The lives of Stephen Darius' relatives in archival documents
By Karilė Vaitkutė, genealogist
(This article was originally written in 2013 for the 80th anniversary of Darius and Girėnas’ flight)
If you were to walk through the Lithuanian St. Casimir's Cemetery in Chicago and accidentally stumble upon the rather ornate monument engraved with the names Laura and John Nalson and Katherine and William Stulpin, it would probably not occur to you to think that the sisters of the legendary Lithuanian, Stephen Darius, and their husbands are laid to rest there. Only at the bottom of the monument would a keen observer read the small letters: 'Sisters and brothers-in-law of the transatlantic pilot Captain Darius'. Actually, the names Nalson and Stulpin do not sound very Lithuanian. Maybe the sisters were married to foreigners? Especially when their names are John and William. So, let's see who were the relatives of the Lithuanian national hero, pilot Stephen Darius. Who were his parents, sisters, and brothers? Where and how did they live? What did they do? What can we learn about Stephen Darius and his family members from documents in the US National Archives and other archives?
This year marks the 80th anniversary of the flight of Darius and Girėnas across the Atlantic. On that occasion, many people will probably read the pilots' biographies. Some for the first time, others for the first time again. Steponas Darius was born in Lithuania, in the village of Rubiškė near Judrėnai. By the way, Rubiškė was renamed Darius after the tragic death of Steponas, so it is not worth looking for Rubiškė on present-day maps. However, Stephen Darius's parents’ last names were not Darius and Darienė, his brothers were not Darius, and his sisters were not Dariūtės. The surname of the head of the family was Jucevičius-Darašius (which is why Stephen later chooses the surname of Darašius, but shortens it). It is not known why Darius's father's surname was double, but his wife and children were called Jucevičius. When Jonas Jucevičius-Darašius died, his widow Augustina married a neighbor, Kazimieras Degutis, and went to America in search of happiness.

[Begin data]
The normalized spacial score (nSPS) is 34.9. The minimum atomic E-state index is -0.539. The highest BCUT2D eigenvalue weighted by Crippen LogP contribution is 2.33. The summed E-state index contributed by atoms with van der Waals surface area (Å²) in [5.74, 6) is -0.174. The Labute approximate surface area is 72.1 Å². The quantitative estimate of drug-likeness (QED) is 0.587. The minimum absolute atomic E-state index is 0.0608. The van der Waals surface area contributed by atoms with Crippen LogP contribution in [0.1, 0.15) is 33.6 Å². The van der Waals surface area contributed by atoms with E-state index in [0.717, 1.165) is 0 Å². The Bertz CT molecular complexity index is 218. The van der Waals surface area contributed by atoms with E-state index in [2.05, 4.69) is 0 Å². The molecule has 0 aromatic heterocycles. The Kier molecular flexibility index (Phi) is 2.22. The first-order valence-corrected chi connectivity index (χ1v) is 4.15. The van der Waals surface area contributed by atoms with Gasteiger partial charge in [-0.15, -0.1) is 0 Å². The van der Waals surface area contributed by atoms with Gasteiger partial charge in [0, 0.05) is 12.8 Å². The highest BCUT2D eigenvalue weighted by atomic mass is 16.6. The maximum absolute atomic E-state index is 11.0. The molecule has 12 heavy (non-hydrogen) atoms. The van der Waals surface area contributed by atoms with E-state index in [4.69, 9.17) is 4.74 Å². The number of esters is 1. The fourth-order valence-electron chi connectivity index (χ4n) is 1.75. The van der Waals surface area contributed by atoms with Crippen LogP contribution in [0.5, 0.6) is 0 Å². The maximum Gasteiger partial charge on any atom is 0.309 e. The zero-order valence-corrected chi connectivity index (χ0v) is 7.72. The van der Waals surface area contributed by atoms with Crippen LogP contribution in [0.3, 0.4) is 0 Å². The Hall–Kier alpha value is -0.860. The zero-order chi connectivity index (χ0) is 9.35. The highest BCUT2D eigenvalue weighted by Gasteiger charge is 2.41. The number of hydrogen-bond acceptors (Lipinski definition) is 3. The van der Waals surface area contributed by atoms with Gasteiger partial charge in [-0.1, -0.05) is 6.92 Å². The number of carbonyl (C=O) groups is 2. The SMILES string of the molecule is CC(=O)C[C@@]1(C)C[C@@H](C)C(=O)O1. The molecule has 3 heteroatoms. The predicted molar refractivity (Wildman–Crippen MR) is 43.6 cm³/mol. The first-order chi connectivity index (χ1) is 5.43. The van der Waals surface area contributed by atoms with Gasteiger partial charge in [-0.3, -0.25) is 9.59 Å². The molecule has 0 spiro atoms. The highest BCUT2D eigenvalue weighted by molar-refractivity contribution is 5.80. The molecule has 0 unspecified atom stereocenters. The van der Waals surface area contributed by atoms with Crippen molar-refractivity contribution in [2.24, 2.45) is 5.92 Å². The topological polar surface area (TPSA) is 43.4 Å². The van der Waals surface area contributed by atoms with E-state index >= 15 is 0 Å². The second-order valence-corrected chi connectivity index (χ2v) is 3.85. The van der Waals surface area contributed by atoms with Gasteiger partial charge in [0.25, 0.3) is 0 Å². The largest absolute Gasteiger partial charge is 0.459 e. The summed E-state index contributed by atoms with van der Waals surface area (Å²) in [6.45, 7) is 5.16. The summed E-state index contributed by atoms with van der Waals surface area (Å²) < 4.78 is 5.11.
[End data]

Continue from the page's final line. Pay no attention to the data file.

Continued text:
Thus, in various biographies, we read that Augustina Degutienė and her three children - Steponas, Konstancija, and Laura - sailed to the USA in 1907 to stay with her husband Kazimieras Degutis who had already left there the year before. I thought it would be interesting to find the document of the family's arrival in the United States - the ship passenger lists. The search usually starts with the surname. So, under what name did the family arrive? Degutis? Jucevicius? The Darasius? When after marriage mother changed her name into Degutienė, did the children remain Jucevicius? After much research, I find that the future legendary pilot Steponas Darius first came to the United States from Lithuania as Stefan Degutienė. So, to find his sailing record as Darius, Jucevicius, Darasius, or Jucius is impossible. In the archives, the fact of the arrival of little Stepukas in America is "covered" by the surname Degutienė. Why did this happen? The answer is simple. A mother and her young children were sailing. The census enumerator wrote down the mother's surname as Degutienė, but the children's surnames were replaced only by quotation marks, which means that the surname is the same as the one written above. Steponas became Stefan Degutienė and his sister Constancija Jucevičiūtė became Constanzia Degutienė. Thus began the distortions of names and surnames that very often accompanied the lives of many immigrants to America. By the way, the second daughter, Laura (Aurelija in some places), was not with her mother. Maybe it was just not written down? Or was she really on a different ship, with a different name? Augustina Degutienė, with Stephan and Constance, sailed on the "Breslau" from Bremen to New York on 15 December 1907. They sailed on 30 November and spent two weeks on board. The ship's passenger list shows that Augustina Degutienė was 38 years old, Stephen-Stefan was 11 years old and Constanzia-Constanzia was 9 years old; their last place of residence was Rubiszki (Rubiske), and the name of the next of kin or friend (in Degutienė's case, her father) who remained in the country from which the immigrant came was Ludwik Degutienė Konstantinova, and their address was Rubiszki. Augustina's father's name was Ludwik, but his surname was definitely not Degutienė. The census enumerator simply repeated Augustina's surname at the time, without going into such "unremarkable" things as writing down her real surname. And Konstantinova could have been the name of Ludwig's father - Konstantin. Augustina and her children came to New Jersey, Newark, to stay with her husband Kazimiras Degutis, who lived at 570 Market Street, Newark, New Jersey. Augustina was 5.1 feet tall at the time of her arrival, blonde, born in Judren (Judrenai), and her children were born in Rubitzki (Rubiske).